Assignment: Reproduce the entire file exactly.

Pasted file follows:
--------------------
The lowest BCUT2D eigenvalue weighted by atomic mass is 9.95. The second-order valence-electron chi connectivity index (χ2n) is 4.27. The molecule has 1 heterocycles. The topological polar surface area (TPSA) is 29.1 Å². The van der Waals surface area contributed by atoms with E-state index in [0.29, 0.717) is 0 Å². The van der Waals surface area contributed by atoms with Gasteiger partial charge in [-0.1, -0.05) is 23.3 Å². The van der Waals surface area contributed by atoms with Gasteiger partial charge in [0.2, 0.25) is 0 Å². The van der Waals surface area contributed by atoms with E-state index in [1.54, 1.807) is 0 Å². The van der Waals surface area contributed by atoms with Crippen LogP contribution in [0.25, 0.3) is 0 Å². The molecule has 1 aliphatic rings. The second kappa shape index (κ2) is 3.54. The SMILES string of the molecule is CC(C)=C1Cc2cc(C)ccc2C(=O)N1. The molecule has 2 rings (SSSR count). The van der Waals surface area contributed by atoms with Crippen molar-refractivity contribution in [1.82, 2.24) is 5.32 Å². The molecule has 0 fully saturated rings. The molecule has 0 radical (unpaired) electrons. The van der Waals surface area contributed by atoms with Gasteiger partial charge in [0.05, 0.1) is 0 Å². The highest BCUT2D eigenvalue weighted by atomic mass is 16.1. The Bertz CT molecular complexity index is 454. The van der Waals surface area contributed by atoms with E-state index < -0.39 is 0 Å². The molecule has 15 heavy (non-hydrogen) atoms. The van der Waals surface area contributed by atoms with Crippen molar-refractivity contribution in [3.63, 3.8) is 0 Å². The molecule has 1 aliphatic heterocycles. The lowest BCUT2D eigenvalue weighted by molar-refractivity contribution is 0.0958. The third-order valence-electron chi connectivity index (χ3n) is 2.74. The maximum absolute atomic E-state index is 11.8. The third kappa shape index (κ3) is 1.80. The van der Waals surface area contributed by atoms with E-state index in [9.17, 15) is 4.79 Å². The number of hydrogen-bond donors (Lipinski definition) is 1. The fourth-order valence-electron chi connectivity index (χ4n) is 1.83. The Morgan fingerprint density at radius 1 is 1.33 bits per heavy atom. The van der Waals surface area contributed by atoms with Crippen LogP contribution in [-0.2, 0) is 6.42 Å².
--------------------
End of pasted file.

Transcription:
The lowest BCUT2D eigenvalue weighted by atomic mass is 9.95. The second-order valence-electron chi connectivity index (χ2n) is 4.27. The molecule has 1 heterocycles. The topological polar surface area (TPSA) is 29.1 Å². The van der Waals surface area contributed by atoms with E-state index in [0.29, 0.717) is 0 Å². The van der Waals surface area contributed by atoms with Gasteiger partial charge in [-0.1, -0.05) is 23.3 Å². The van der Waals surface area contributed by atoms with Gasteiger partial charge in [0.2, 0.25) is 0 Å². The van der Waals surface area contributed by atoms with E-state index in [1.54, 1.807) is 0 Å². The van der Waals surface area contributed by atoms with Crippen LogP contribution in [0.25, 0.3) is 0 Å². The molecule has 1 aliphatic rings. The second kappa shape index (κ2) is 3.54. The SMILES string of the molecule is CC(C)=C1Cc2cc(C)ccc2C(=O)N1. The molecule has 2 rings (SSSR count). The van der Waals surface area contributed by atoms with Crippen molar-refractivity contribution in [1.82, 2.24) is 5.32 Å². The molecule has 0 fully saturated rings. The molecule has 0 radical (unpaired) electrons. The van der Waals surface area contributed by atoms with Gasteiger partial charge in [0.05, 0.1) is 0 Å². The highest BCUT2D eigenvalue weighted by atomic mass is 16.1. The Bertz CT molecular complexity index is 454. The van der Waals surface area contributed by atoms with E-state index < -0.39 is 0 Å². The molecule has 15 heavy (non-hydrogen) atoms. The van der Waals surface area contributed by atoms with Crippen molar-refractivity contribution in [3.63, 3.8) is 0 Å². The molecule has 1 aliphatic heterocycles. The lowest BCUT2D eigenvalue weighted by molar-refractivity contribution is 0.0958. The third-order valence-electron chi connectivity index (χ3n) is 2.74. The maximum absolute atomic E-state index is 11.8. The third kappa shape index (κ3) is 1.80. The van der Waals surface area contributed by atoms with E-state index in [9.17, 15) is 4.79 Å². The number of hydrogen-bond donors (Lipinski definition) is 1. The fourth-order valence-electron chi connectivity index (χ4n) is 1.83. The Morgan fingerprint density at radius 1 is 1.33 bits per heavy atom. The van der Waals surface area contributed by atoms with Crippen LogP contribution in [-0.2, 0) is 6.42 Å².